|1979 Arizona Wildcats football|
|1979 record||6–5–1 (4–3 Pac-10)|
|Home stadium||Arizona Stadium|
|1979 Pacific-10 Conference football standings|
|No. 2 USC $||6||–||0||–||1||11||–||0||–||1|
|No. 11 Washington||5||–||2||–||0||9||–||3||–||0|
|Arizona State †||3||–||4||–||0||6||–||6||–||0|
Rankings from AP Poll
The 1979 Arizona Wildcats football team represented the University of Arizona in the Pacific-10 Conference (Pac-10) during the 1979 NCAA Division I-A football season. In their third and final season under head coach Tony Mason, the Wildcats compiled a 6–5–1 record (4–3 in Pac-10, third), lost to Pittsburgh in the Fiesta Bowl, and outscored their opponents, 244 to 243. The team played its home games on campus at Arizona Stadium in Tucson, Arizona.
Arizona's statistical leaders included Jim Krohn with 1,094 passing yards, Hubert Oliver with 1,021 rushing yards, and Tim Holmes with 319 receiving yards. Linebacker Sam Giangardella led the team with 112 total tackles.
Mason was dismissed as coach in April 1980 in the wake of an alleged corruption scandal involving the program.
|September 1||Colorado State*||W 33–17|
|September 8||at Washington State||W 22–7|
|September 15||California||L 7–10|
|September 22||Texas Tech*||T 14–14|
|September 29||San Jose State*||W 38–18|
|October 13||Oregon||W 24–13|
|October 20||Stanford||L 10–30|
|November 3||at No. 3 USC||L 7–34|
|November 10||at San Diego State*||L 10–42|
|November 17||Oregon State||W 42–18|
|November 24||at Arizona State||W 27–24|
|December 25||vs. No. 10 Pittsburgh||L 10–16|
|1979 Arizona Wildcats football team roster|
Arizona began the year at home against Colorado State, who was a former conference opponent for the Wildcats in their later WAC years prior to leaving after the 1977 season. The Wildcats easily defeated the Rams to start the season with a win.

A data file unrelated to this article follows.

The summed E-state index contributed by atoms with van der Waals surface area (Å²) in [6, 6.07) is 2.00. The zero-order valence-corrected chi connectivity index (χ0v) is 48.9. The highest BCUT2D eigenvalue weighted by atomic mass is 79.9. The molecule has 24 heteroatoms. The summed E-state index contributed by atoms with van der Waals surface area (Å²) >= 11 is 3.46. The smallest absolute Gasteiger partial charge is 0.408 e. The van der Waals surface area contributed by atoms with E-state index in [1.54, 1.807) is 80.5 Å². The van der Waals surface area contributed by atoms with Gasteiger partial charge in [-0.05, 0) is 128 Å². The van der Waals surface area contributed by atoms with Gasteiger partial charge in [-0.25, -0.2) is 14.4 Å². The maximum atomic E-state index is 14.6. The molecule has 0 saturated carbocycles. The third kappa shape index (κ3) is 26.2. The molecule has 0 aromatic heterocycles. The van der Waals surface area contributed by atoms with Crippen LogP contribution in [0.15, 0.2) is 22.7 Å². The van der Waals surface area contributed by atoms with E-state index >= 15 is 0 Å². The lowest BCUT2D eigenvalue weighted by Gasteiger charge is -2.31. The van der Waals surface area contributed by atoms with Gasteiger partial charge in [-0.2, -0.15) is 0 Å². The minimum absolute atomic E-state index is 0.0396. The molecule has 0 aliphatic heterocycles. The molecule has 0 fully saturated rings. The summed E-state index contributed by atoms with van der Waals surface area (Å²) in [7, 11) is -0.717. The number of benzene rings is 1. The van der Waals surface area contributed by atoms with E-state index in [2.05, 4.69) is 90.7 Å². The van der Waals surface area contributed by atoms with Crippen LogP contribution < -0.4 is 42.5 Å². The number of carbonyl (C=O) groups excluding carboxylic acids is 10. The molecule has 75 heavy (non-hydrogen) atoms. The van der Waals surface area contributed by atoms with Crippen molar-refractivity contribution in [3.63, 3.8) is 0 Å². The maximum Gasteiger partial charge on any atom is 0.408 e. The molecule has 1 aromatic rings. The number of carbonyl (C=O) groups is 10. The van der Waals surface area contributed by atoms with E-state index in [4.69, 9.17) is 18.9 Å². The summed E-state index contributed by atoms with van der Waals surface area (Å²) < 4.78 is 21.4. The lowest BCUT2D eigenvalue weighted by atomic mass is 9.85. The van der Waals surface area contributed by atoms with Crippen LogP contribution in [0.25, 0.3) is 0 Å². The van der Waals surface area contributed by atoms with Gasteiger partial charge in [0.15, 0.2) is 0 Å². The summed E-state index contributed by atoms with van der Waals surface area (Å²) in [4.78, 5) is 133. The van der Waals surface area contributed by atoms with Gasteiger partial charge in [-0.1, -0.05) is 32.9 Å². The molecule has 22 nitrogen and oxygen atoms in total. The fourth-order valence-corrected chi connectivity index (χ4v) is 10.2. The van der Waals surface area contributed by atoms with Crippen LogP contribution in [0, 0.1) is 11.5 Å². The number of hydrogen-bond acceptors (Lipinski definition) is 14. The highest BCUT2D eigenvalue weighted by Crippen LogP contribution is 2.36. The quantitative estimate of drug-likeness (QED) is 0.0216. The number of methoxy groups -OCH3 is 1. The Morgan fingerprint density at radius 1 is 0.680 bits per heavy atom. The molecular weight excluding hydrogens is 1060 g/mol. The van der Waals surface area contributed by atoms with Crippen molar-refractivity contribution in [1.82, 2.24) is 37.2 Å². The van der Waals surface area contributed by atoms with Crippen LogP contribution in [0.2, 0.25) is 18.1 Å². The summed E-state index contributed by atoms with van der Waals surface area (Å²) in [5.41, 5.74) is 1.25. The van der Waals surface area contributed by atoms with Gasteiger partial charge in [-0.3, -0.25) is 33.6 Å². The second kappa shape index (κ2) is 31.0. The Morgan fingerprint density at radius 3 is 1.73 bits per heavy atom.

The Wildcats met Texas Tech for the ninth consecutive season. In a back and forth battle, both teams settled for a tie (overtime did not yet exist at the time). It was the first tie in the series since 1936.
Arizona traveled to San Diego to face the Aztecs. It was the second consecutive game that the Wildcats played in California (they had lost at USC the week before). San Diego State had replaced Arizona as a member of the WAC before the season.
The Wildcats were no match for the Aztecs as they gave up six touchdowns in an ugly loss.
In the rivalry game against Arizona State, the Wildcats did not have to deal with former ASU coach Frank Kush, who was dismissed earlier in the season due to an incident that involved on of his players. Kush had dominated the Wildcats since he became coach in 1958, which led to the Sun Devils gaining the upper hand in the rivalry.
In the game itself, both teams were tied in the closing seconds. Wildcat kicker Brett Weber attempted a potential game-winning field goal, but missed it as time expired which would have ended the game in a tie. However, ASU was penalized for going offsides, in which it gave Weber a second chance. Weber then successfully converted the kick to give the Wildcats their first win in Tempe since 1961. Weber's kick was known to Wildcat fans as “The Kick”. The win guaranteed the Wildcats of a winning record for the first time in the Mason era.
Main article: 1979 Fiesta Bowl
See also: 1979 Pittsburgh Panthers football team
In their first bowl game since 1968, Arizona took on Pittsburgh in the Fiesta Bowl. Late in the game with the Wildcats trailing, they attempted a late rally but ultimately came up short. The Wildcats never led at any point during the game. They would not return to the Fiesta Bowl again until 1994.
Despite the Wildcats losing in the Fiesta Bowl, the future seemed bright for the program. However, in the spring of 1980, during the offseason, Mason was let go after it was determined that he allegedly committed recruiting fraud by misusing money for paying players. After conducting a national coaching search, the Wildcats hired Tulane’s Larry Smith to lead the team.